Abstract and Introduction
Purpose The results of an evaluation of the impact of restoring sinus rhythm on warfarin sensitivity are reported.
Methods A retrospective review of the records of all patients (n = 46) with atrial fibrillation or flutter who underwent cardioversion or ablation procedures to restore sinus rhythm at a large medical center during a 27-month period was conducted. Patient data covering the 3-month periods before and after the procedures were reviewed to identify the warfarin doses required to maintain International Normalized Ratio (INR) values in the recommended range of 2.0–3.0. Within-individual preprocedure and postprocedure mean weekly warfarin doses for two periods (zero to four weeks and an expanded period of four weeks–3 months) were compared using paired t tests.
Results The average weekly warfarin dose during the four-week preprocedure period was not significantly different from the doses during the four-week and expanded postprocedure periods. The average weekly doses during the four-week and expanded postprocedure periods were significantly less than those used in the expanded preprocedure period (p = 0.004 and p = 0.046, respectively).
Conclusion Warfarin dosages required to maintain a goal INR of 2.0–3.0 were relatively stable in the four weeks before and after procedures to convert atrial fibrillation or flutter to sinus rhythm. Changes in the weekly warfarin dose requirement of ≥10% after the procedures were implemented in a small proportion of patients. The mean weekly warfarin dose was significantly lower in the three months after than in the three months before the procedure.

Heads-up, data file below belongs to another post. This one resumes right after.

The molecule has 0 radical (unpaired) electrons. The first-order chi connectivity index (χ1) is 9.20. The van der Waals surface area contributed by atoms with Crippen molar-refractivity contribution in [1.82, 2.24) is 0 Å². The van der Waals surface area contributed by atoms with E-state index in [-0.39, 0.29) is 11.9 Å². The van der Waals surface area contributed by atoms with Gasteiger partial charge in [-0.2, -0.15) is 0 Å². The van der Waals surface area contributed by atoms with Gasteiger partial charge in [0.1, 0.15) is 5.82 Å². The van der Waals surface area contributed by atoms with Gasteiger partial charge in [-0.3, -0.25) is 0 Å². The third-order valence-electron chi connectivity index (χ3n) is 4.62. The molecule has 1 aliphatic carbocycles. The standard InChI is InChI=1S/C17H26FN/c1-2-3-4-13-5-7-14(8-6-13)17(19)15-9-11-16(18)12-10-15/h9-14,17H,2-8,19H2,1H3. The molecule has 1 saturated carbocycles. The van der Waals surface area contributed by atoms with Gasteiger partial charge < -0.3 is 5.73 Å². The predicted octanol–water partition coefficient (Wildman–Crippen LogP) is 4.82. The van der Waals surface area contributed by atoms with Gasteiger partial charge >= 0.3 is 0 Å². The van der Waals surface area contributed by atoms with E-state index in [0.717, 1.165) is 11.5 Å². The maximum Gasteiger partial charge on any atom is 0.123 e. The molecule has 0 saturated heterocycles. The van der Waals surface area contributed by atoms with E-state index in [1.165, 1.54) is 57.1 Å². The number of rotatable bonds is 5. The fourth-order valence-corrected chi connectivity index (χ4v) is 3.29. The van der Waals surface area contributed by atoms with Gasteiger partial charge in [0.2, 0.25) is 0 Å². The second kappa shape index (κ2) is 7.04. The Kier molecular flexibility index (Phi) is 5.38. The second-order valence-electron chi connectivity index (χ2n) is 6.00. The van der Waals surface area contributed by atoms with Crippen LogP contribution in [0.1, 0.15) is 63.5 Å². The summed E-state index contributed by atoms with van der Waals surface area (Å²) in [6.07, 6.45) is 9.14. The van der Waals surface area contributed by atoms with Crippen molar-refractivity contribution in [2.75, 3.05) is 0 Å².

A trial fibrillation and atrial flutter are commonly occurring cardiac arrhythmias.[1,2] As they have the potential to cause hemodynamic instability and thromboembolic events, these arrhythmias are associated with significant morbidity, mortality, and health care costs. Practice guidelines currently recommend anticoagulation with warfarin, with a goal International Normalized Ratio (INR) of 2.0–3.0, for three to four weeks before and after conversion to sinus rhythm in patients experiencing atrial fibrillation for periods of >48 hours or of an unknown duration. Patients preparing to undergo elective cardioversion are thus intensively and regularly monitored to ensure that INR values remain within the goal range. The extent to which the restoration of sinus rhythm affects warfarin sensitivity is unknown. Since cardiac output is reduced in atrial fibrillation, it is possible there is a downstream effect on hepatic perfusion that may subsequently influence the pharmacodynamic response to hepatically metabolized drugs such as warfarin.
Clinical pharmacists are frequently responsible for managing warfarin therapy in patients with atrial fibrillation or flutter pending procedures to restore sinus rhythm. The purpose of the study described here was to evaluate the impact of restoring sinus rhythm on warfarin maintenance requirements. Specifically, we sought to determine (1) whether the within-patient mean warfarin dosage required to maintain INR values within the goal range of 2.0–3.0 was significantly different before and after the restoration of sinus rhythm and (2) if a significant difference was noted, the magnitude and direction of the dosage change. Such information could help improve the safety of warfarin management in patients with atrial fibrillation or flutter.
Am J Health Syst Pharm. 2012;69(13):1158-1161. © 2012 American Society of Health-System Pharmacists
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